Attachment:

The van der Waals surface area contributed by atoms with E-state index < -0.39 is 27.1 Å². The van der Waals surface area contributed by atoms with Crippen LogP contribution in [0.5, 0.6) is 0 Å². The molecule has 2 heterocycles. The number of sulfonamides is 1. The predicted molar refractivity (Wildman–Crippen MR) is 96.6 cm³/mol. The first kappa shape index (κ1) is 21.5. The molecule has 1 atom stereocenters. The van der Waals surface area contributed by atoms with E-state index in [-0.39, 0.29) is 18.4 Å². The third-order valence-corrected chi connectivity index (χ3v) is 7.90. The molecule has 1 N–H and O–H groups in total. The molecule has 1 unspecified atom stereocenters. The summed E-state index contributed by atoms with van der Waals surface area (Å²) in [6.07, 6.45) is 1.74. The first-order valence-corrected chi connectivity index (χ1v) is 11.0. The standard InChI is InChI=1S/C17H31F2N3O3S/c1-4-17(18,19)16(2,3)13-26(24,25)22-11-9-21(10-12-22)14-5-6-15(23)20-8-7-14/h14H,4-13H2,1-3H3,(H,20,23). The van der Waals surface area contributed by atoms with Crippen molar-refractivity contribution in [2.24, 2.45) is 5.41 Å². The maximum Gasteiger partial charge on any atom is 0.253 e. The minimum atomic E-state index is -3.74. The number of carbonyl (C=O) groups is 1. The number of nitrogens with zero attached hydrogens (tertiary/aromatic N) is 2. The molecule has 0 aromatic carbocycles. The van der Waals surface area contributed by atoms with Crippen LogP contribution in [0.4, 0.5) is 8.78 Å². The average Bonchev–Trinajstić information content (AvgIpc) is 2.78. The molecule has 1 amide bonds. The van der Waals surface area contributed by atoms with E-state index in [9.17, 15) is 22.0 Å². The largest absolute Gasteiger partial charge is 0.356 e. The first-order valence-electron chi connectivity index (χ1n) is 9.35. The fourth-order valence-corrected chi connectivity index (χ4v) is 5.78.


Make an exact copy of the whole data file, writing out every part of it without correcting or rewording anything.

The van der Waals surface area contributed by atoms with E-state index < -0.39 is 27.1 Å². The van der Waals surface area contributed by atoms with Crippen LogP contribution in [0.5, 0.6) is 0 Å². The molecule has 2 heterocycles. The number of sulfonamides is 1. The predicted molar refractivity (Wildman–Crippen MR) is 96.6 cm³/mol. The first kappa shape index (κ1) is 21.5. The molecule has 1 atom stereocenters. The van der Waals surface area contributed by atoms with E-state index in [-0.39, 0.29) is 18.4 Å². The third-order valence-corrected chi connectivity index (χ3v) is 7.90. The molecule has 1 N–H and O–H groups in total. The molecule has 1 unspecified atom stereocenters. The summed E-state index contributed by atoms with van der Waals surface area (Å²) in [6.07, 6.45) is 1.74. The first-order valence-corrected chi connectivity index (χ1v) is 11.0. The standard InChI is InChI=1S/C17H31F2N3O3S/c1-4-17(18,19)16(2,3)13-26(24,25)22-11-9-21(10-12-22)14-5-6-15(23)20-8-7-14/h14H,4-13H2,1-3H3,(H,20,23). The van der Waals surface area contributed by atoms with Crippen molar-refractivity contribution in [2.24, 2.45) is 5.41 Å². The maximum Gasteiger partial charge on any atom is 0.253 e. The minimum atomic E-state index is -3.74. The number of carbonyl (C=O) groups is 1. The number of nitrogens with zero attached hydrogens (tertiary/aromatic N) is 2. The molecule has 0 aromatic carbocycles. The van der Waals surface area contributed by atoms with Crippen LogP contribution in [0.4, 0.5) is 8.78 Å². The average Bonchev–Trinajstić information content (AvgIpc) is 2.78. The molecule has 1 amide bonds. The van der Waals surface area contributed by atoms with E-state index in [9.17, 15) is 22.0 Å². The largest absolute Gasteiger partial charge is 0.356 e. The first-order valence-electron chi connectivity index (χ1n) is 9.35. The fourth-order valence-corrected chi connectivity index (χ4v) is 5.78.